Validating forms found on your website is one of the most critical elements of gathering information from your site's visitors. Here's an easy way to validate forms using Bootstrap.
Validation is one of the biggest priorities for your website's forms.
There are a few key things you need to validate with each form:
1) Required information
This is easily the most important form sections that should be validated. The required information sections are how those engaging with your form tell you the most important aspects of themselves. Without gaining this information, the form is effectively useless for your information.
There are two common ways to indicate that a form field is required. First, you can put an asterisk (*) next to a particular field. Those are common among web users, and most of them will know that in order to submit a form, they'll need to include those particular elements. However, some people aren't accustomed to seeing asterisks in places. A second way to indicate a required field is to include the word "required" next to the form field information.
2) Correct format
While you'll certainly want your form users to fill out the required information, you'll also want that information in the correct format. Validating for format applies to things like email addresses, dates, phone numbers, and other elements of 'structured' information.
However, it's often more beneficial to both the user and your website not to be too strict about information formatting. Give the user some reasonable leeway in formatting -- and tap into forgiving format UI design. If there is a particular field that needs to be in a structured format, then use the validation to guide users into an acceptable format.
3) Confirmation fields
People like knowing their information is secure, especially if it's on the internet. When dealing with data important to your website or business, it's also good to have more security that you're getting the right information from form users. Confirmation fields give your users an opportunity to ensure that data like passwords or an email account doesn't have a typo and that what they typed into a field really was what they intended to include. Confirmation fields are exceptionally helpful when placed below the target form field, and they often include text describing its purpose.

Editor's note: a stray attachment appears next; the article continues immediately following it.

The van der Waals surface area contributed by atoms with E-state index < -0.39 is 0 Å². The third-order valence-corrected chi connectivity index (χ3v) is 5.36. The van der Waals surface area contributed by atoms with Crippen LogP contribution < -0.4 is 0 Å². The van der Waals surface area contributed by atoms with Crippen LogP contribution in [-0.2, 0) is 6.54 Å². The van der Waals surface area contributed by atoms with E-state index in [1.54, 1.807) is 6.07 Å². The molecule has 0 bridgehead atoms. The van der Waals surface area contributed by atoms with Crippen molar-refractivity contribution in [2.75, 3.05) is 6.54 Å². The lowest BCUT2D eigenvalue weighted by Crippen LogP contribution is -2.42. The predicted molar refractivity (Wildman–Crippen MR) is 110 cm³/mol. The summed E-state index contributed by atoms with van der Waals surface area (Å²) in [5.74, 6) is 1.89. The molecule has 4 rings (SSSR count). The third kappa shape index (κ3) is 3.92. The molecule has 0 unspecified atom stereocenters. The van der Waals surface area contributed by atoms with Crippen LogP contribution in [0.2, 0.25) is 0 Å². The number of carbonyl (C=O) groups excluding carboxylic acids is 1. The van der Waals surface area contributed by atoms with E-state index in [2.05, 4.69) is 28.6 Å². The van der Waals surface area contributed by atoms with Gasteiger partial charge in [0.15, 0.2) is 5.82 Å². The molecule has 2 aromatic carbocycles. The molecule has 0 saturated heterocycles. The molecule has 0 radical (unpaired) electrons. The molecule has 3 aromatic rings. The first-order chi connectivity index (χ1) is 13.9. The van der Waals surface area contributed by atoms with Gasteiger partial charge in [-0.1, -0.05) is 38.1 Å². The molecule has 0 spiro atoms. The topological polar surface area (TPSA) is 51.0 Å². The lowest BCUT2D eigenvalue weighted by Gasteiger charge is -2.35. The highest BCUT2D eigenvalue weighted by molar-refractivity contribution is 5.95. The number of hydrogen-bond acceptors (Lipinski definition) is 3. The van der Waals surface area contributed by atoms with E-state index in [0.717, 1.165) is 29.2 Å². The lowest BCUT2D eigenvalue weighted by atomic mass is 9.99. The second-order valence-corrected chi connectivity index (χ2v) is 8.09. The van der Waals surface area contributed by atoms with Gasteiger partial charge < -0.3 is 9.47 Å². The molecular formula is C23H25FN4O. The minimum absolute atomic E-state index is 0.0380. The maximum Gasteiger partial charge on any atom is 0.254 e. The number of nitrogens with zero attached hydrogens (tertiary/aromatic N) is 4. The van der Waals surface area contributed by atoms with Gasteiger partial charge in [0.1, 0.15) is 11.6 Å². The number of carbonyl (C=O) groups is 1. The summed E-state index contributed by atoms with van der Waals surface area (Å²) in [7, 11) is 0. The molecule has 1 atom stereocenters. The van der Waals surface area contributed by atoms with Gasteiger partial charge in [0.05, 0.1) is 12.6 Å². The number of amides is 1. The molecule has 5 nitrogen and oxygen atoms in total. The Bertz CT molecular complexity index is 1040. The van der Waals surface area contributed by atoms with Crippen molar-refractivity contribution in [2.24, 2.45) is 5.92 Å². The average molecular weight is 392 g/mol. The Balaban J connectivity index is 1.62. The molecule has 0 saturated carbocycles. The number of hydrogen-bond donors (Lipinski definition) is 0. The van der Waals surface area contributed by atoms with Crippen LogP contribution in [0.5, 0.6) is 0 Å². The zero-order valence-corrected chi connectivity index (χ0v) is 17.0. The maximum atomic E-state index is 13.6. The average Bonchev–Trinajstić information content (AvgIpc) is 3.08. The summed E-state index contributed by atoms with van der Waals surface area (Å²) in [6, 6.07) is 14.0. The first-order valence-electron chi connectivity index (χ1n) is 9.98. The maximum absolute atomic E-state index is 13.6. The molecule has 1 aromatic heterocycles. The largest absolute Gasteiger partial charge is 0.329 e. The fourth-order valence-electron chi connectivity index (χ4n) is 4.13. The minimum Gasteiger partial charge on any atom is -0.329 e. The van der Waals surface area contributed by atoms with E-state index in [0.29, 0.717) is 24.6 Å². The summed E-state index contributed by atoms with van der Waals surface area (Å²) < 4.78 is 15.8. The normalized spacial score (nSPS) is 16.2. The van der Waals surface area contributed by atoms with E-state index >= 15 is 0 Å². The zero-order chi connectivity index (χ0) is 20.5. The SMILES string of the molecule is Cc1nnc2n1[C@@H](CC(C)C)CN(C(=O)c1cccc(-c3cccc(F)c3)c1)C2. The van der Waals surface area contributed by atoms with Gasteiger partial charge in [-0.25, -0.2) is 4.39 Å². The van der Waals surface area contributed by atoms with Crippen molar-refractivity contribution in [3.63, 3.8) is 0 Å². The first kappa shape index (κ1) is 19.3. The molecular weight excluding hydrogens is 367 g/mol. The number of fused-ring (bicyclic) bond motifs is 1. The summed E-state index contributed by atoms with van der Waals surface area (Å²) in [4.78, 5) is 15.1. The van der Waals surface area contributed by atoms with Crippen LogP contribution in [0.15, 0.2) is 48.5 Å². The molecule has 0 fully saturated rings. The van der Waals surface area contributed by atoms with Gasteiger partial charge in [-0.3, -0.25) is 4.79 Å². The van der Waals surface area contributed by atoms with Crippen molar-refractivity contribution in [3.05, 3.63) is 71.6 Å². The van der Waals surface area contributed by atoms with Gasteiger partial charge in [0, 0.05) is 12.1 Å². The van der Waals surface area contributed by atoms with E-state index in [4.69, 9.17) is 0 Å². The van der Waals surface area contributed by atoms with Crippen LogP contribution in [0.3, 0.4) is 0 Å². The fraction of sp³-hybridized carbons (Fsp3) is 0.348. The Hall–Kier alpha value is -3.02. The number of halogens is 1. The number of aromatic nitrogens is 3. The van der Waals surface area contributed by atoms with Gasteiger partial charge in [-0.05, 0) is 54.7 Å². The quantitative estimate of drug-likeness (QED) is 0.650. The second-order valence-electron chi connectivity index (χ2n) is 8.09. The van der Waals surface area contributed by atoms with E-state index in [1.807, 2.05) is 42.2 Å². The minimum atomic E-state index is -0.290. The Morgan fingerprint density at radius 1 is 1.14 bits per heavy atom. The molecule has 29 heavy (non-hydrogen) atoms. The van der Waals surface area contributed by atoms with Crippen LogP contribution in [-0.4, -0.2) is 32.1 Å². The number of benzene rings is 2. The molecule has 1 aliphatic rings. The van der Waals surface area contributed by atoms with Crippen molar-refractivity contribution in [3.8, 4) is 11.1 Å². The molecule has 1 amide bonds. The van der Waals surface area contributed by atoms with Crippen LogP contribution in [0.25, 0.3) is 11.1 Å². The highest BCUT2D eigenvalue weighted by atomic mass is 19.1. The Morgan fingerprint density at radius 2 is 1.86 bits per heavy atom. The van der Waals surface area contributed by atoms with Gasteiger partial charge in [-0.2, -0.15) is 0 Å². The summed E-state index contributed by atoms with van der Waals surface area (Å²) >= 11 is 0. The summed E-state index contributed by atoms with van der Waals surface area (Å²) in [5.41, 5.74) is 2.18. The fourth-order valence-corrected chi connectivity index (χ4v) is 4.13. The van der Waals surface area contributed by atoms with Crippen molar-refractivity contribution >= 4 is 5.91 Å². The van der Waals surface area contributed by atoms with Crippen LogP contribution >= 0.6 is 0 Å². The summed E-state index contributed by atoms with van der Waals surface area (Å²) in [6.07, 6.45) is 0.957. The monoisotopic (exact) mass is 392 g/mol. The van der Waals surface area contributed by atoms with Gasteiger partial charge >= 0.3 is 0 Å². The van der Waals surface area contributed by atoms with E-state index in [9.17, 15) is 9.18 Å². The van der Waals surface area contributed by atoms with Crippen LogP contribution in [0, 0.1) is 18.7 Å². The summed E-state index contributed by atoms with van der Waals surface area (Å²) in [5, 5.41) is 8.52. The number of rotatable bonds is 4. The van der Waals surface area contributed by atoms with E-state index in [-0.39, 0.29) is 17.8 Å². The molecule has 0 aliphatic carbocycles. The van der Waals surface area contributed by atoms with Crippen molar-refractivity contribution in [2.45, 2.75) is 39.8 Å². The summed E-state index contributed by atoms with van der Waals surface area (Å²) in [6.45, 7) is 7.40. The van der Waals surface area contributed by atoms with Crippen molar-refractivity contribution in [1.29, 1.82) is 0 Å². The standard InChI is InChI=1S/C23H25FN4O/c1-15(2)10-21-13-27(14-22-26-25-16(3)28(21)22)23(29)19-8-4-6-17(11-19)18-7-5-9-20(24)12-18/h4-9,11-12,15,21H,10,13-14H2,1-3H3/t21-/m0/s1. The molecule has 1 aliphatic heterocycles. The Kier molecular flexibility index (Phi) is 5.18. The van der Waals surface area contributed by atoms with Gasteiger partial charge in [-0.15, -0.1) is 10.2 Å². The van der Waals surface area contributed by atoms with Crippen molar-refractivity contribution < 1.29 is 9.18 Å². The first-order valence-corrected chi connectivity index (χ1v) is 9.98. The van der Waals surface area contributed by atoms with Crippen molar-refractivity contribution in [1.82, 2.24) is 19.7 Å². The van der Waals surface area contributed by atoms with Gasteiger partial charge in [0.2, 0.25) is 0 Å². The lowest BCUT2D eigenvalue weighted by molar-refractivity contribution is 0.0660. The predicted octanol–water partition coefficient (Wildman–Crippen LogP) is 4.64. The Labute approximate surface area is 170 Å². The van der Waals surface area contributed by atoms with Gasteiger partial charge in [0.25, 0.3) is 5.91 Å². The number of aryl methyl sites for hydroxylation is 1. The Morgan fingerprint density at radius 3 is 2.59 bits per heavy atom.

While default HTML 5 can be used to validate website forms, it's got its shortcomings. You'll probably need a way to customize the validation error messages and customize error styles to match other visual elements. Bootstrap is one of the most efficient tools for getting the job done. Luckily for us, there's a Bootstrap validation extension by GitHub user @1000hz.
Here's how to validate forms using Bootstrap:
One of the most important components is to attach the 'role="form" data-toggle="validator"' parameters to your form. Additionally, each input should have the "required" attribute, the "data-error" attribute, and the "help-block" div where error messages will be specified.
A little CSS to help style your form in addition to the ".has-error" class which will create the red borders around the various inputs that need to be validated.
In addition to jQuery and Bootstrap includes, make sure to include the validator JS file.
With all of those components, you will have a contemporary validation method for your forms. View the fiddle below to see how the validation operates. Trying to submit a required field while empty will prompted the specified error message. Additionally, the submit button is even disabled until all required fields have been filled-in.